While issuing directions to preserve the heritage of 'Corbusier' Chandigarh, the Supreme Court on Tuesday strongly urged the legislature and executive wings of the centre and the states to consider the harmful effects of ‘haphazard’ urban planning and take mitigative measures to ensure that the environment is not sacrificed at the altar of development.
"We therefore appeal to the Legislature, the Executive and the Policy Makers at the Centre as well as at the State levels to make necessary provisions for carrying out Environmental Impact Assessment studies before permitting urban development", the Court stated while citing the example of Bengaluru, which was once considered to be among India’s best cities, but was now struggling, on account of such unsystematic and thoughtless city planning, to deal with the problems of heavy floods and waterlogging, shortage of potable water, nightmarish traffic jams, poor garbage disposal, and rapidly shrinking water bodies.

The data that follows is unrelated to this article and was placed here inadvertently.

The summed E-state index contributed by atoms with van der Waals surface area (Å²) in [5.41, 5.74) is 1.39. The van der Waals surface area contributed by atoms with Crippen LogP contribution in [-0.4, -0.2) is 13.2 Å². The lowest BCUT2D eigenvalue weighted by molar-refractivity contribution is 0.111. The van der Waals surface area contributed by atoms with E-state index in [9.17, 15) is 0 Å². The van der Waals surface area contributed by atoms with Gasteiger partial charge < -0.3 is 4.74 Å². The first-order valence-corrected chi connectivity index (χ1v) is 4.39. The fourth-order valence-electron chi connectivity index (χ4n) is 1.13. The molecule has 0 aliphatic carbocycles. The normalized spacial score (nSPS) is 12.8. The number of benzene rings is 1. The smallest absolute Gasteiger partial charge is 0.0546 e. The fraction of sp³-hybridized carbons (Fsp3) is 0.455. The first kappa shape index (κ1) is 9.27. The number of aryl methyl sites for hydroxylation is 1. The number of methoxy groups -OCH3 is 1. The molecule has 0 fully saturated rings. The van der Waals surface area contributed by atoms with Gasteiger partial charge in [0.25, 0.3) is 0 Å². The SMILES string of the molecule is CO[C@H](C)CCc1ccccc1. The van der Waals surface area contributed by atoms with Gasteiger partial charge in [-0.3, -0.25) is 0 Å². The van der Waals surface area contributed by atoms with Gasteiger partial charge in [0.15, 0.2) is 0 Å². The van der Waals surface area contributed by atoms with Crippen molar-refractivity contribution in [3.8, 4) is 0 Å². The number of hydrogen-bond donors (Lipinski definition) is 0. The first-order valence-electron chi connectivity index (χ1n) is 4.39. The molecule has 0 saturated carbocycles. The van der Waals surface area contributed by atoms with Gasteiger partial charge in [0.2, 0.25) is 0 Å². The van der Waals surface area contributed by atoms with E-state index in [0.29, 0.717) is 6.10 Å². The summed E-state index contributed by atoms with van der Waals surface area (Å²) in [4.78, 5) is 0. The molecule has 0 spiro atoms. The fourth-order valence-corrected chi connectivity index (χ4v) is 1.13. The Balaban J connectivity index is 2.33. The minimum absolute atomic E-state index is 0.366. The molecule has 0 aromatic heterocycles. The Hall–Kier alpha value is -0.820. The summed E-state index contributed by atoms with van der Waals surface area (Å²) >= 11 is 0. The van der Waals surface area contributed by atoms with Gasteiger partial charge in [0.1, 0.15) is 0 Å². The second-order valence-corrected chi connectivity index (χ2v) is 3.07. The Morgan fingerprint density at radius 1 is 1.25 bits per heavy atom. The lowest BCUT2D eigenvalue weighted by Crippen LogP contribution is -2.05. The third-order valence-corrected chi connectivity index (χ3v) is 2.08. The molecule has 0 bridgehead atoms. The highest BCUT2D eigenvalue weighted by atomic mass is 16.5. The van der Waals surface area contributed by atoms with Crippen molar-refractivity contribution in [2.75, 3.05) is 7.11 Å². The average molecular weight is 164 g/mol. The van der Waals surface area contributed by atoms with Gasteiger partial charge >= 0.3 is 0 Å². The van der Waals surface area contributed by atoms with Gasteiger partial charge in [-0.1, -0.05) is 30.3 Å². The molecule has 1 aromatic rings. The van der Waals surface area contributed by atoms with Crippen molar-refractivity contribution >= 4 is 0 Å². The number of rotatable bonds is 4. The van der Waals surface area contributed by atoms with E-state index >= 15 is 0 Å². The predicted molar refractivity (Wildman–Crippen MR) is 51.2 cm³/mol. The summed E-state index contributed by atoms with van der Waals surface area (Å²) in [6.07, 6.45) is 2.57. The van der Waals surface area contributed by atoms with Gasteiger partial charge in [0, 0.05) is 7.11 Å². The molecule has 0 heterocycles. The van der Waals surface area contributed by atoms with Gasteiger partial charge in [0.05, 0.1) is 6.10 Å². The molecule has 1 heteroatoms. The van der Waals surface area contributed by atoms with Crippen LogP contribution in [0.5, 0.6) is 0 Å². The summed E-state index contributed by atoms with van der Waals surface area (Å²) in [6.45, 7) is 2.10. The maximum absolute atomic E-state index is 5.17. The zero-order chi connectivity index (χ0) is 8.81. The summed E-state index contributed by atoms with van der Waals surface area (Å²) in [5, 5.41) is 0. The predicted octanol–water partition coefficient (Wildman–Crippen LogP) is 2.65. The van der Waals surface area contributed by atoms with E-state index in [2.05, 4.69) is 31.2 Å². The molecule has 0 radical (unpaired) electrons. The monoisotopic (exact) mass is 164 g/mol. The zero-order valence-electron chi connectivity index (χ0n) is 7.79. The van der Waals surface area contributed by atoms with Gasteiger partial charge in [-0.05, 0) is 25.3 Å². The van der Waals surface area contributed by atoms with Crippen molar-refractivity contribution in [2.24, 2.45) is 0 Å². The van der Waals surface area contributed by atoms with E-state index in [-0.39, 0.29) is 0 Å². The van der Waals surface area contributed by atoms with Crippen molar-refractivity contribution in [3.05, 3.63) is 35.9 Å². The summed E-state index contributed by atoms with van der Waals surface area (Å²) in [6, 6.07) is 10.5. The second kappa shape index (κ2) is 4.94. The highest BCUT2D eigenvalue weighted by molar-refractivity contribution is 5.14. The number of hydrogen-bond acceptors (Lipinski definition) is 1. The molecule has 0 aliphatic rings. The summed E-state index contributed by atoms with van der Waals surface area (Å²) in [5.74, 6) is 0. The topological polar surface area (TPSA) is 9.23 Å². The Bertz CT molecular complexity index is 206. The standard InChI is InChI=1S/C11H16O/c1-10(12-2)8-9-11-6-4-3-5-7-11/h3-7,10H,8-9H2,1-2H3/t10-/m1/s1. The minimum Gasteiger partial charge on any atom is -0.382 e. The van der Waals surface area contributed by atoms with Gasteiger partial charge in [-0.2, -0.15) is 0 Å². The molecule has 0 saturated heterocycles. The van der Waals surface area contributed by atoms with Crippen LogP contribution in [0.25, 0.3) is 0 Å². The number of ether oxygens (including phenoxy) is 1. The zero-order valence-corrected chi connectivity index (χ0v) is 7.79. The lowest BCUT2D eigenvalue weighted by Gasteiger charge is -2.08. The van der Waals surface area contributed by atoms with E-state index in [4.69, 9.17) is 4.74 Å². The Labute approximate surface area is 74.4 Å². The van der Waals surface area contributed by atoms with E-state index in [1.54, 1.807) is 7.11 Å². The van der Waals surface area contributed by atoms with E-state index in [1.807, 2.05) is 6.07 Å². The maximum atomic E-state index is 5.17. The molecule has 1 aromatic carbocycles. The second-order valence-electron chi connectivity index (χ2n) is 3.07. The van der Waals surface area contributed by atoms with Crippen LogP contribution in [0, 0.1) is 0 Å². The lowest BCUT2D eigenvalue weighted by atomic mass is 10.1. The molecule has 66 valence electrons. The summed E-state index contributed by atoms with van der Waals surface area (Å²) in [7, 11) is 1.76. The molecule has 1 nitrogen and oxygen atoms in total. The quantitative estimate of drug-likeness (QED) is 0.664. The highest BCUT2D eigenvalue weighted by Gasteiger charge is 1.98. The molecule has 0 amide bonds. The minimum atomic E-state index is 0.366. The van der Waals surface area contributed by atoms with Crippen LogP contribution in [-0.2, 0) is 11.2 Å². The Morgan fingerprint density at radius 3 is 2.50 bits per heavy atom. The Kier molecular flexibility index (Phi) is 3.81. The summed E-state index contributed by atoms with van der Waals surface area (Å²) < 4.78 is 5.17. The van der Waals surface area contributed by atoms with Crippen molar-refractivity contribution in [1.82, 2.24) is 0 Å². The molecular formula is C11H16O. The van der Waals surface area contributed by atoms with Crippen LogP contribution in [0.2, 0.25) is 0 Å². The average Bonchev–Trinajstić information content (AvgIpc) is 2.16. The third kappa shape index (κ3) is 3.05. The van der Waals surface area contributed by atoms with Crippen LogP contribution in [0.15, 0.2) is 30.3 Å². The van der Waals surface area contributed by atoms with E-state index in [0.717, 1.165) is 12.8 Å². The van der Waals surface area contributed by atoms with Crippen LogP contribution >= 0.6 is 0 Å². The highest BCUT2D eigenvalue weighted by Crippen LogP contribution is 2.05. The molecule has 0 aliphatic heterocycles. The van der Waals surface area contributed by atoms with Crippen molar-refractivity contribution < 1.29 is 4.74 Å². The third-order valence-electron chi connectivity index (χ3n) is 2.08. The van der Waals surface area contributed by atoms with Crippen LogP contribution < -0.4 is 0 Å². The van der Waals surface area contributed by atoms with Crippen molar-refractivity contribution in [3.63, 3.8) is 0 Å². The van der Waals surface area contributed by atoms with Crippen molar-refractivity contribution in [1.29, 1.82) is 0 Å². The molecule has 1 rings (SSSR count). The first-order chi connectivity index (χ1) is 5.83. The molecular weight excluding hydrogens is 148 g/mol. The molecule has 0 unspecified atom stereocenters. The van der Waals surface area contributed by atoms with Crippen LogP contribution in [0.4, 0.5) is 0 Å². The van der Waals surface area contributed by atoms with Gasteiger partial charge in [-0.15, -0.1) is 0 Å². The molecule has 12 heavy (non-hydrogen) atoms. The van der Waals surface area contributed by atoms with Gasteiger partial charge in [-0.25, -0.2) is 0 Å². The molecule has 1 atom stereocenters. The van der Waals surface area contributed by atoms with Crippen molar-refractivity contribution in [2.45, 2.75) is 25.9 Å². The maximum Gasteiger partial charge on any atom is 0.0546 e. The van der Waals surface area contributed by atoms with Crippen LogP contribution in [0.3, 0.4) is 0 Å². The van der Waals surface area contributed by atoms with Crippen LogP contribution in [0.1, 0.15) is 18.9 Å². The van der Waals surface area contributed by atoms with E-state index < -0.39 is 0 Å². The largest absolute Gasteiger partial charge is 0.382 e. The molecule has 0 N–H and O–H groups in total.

Taking judicial notice of the cover story published in the weekly, “India Today”, dated 24th October 2022, titled as “Bengaluru – How to Ruin India’s Best City” byRaj Chengappa with Ajay Sukumaran and said :
"The warning flagged by the city of Bengaluru needs to be given due attention by the legislature, executive and the policy makers. It is high time that before permitting urban development, EIA of such development needs to be done".
“Before we part with this judgement”, Justice Gavai wrote, “We observe that it is high time that the legislature, executive, and the policymakers at the centre and state levels take note of the damages to the environment on account of haphazard development and take a call to take necessary measures to ensure that the development does not damage the environment.”